7. Survey findings also indicate that the indoor air quality of restaurants is of more concern than cinemas and shopping malls. Due to the presence of oily cooking fumes, ventilation systems of restaurants demand more maintenance effort than cinemas and shopping malls. Moreover, the findings also show that cigarette smoking in restaurants and the use of new furniture and renovation materials are more important issues than in other places.
Radon and Asbestos
8. The Environmental Protection Department (EPD) conducted an indoor radon survey in 1992/93. The findings were that, out of 619 premises surveyed, 10% exceeded the recommended level of 200 Bq/m3, with the maximum being 300 Bq/m3. Again, lack of proper ventilation was identified to be the principal cause of elevated radon levels. Subsequently, the EPD has issued a publicity pamphlet on radon and how to reduce its level. In 1995/96, the EPD conducted a follow-up survey on these premises. Of the 172 premises surveyed, only 2 exceeded the recommended level of 200 Bq/m3, with the maximum being 205 Bq/m3. This shows that radon level can be effectively reduced through simple measures.
9. Asbestos is a completely different issue. Asbestos materials are safe when they are in good condition. They are hazardous only when damaged or in poor physical condition and the asbestos fibres could be emitted into the air. Therefore, the control of asbestos is not by specifying a concentration limit in air. Its control is to ensure the proper use and handling of asbestos and any materials containing asbestos. Under the Air Pollution Control Ordinance, any works that may involve the use or removal of asbestos materials must be carried out by registered people who are properly trained and equipped. The registration system covers contractors, supervisors, consultants and laboratories. The EPD also conducts compliance check of the asbestos abatement work to ensure sufficient precautionary measures have been taken to avoid asbestos fibre emissions.
10. Copy of publicity pamphlets on radon and asbestos are at Annex II and Annex III respectively.
Draft Code of Practice for the Management of Indoor Air Quality
11. A comprehensive Code of Practice has been drafted under the "Consultancy Study on Indoor Air Pollution in Offices and Public Places in Hong Kong" to define and specify the procedures, measures and methodologies to follow to evaluate indoor air quality and to achieve the proposed Indoor Air Quality Objectives. The draft document which is only available in English (with Chinese translation under preparation) is at Annex IV.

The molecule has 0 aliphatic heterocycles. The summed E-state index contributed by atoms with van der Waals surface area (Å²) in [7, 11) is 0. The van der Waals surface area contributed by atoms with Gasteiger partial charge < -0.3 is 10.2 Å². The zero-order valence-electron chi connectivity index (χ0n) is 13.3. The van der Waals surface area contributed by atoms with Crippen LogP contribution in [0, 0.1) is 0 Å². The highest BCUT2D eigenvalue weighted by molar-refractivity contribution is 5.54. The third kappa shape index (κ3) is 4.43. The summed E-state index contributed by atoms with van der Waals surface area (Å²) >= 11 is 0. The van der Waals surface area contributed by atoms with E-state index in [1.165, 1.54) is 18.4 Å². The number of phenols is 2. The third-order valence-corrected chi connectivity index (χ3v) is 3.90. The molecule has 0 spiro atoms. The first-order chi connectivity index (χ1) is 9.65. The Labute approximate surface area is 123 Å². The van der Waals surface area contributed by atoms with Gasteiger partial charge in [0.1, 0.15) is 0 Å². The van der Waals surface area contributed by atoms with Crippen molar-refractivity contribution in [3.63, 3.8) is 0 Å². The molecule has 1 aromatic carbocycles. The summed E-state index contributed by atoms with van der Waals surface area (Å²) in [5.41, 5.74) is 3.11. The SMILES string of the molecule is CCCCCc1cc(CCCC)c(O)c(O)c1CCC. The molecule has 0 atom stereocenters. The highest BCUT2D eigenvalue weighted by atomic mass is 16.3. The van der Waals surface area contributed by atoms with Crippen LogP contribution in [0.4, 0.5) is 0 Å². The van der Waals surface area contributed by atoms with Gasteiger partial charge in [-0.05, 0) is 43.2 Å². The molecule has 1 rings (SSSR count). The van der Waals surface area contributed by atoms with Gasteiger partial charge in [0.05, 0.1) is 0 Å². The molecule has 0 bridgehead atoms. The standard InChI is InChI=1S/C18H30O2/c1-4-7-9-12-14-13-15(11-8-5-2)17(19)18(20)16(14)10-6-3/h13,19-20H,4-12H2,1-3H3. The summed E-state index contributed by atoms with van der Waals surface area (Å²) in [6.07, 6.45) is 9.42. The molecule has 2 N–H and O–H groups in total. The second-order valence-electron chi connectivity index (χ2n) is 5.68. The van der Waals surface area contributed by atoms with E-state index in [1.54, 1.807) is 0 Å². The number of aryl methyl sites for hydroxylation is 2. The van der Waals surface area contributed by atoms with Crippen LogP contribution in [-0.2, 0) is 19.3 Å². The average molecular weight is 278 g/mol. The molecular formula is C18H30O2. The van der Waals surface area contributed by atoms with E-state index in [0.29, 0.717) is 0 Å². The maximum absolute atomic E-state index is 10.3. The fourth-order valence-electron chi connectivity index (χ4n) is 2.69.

12. This Code of Practice is intended to act as a guide for the public and as the reference document for public and private professionals. This draft will be used as the main basis for consultation with the professional bodies, relevant organisations, as well as the general public in the first quarter of 1999.
Prosecution statistics on the ban on smoking in public places
13. The Smoking (Public Health) Ordinance designates no smoking areas in public places, regulates the sale of tobacco products and prohibits activities like selling cigarettes to minors. Under the Ordinance, all indoor areas open to the public in shopping malls, department stores, supermarkets and banks have been designated as no smoking areas with effect from 1 July 1998.
14. Enforcement of the relevant provisions in the Smoking (Public Health) Ordinance in respect of public places, such as shopping malls, rests primarily with the management of those premises through persuasion and verbal warning. The police will offer assistance when offenders refuse to co-operate and when the assistance from the police is sought by the managers. So far, no prosecution action has been instituted by the police under the new provisions.
15. The Government will continue to work closely with the Hong Kong Council on Smoking and Health to enhance the publicity and education for the general public on the potential hazard of smoking.
Planning, Environment and Lands Bureau
Summary of Indoor Pollutant Levels Recorded from the Public Places
During the Summer Survey
||IAQ-O (1 hr)
8 hours IAQ-objective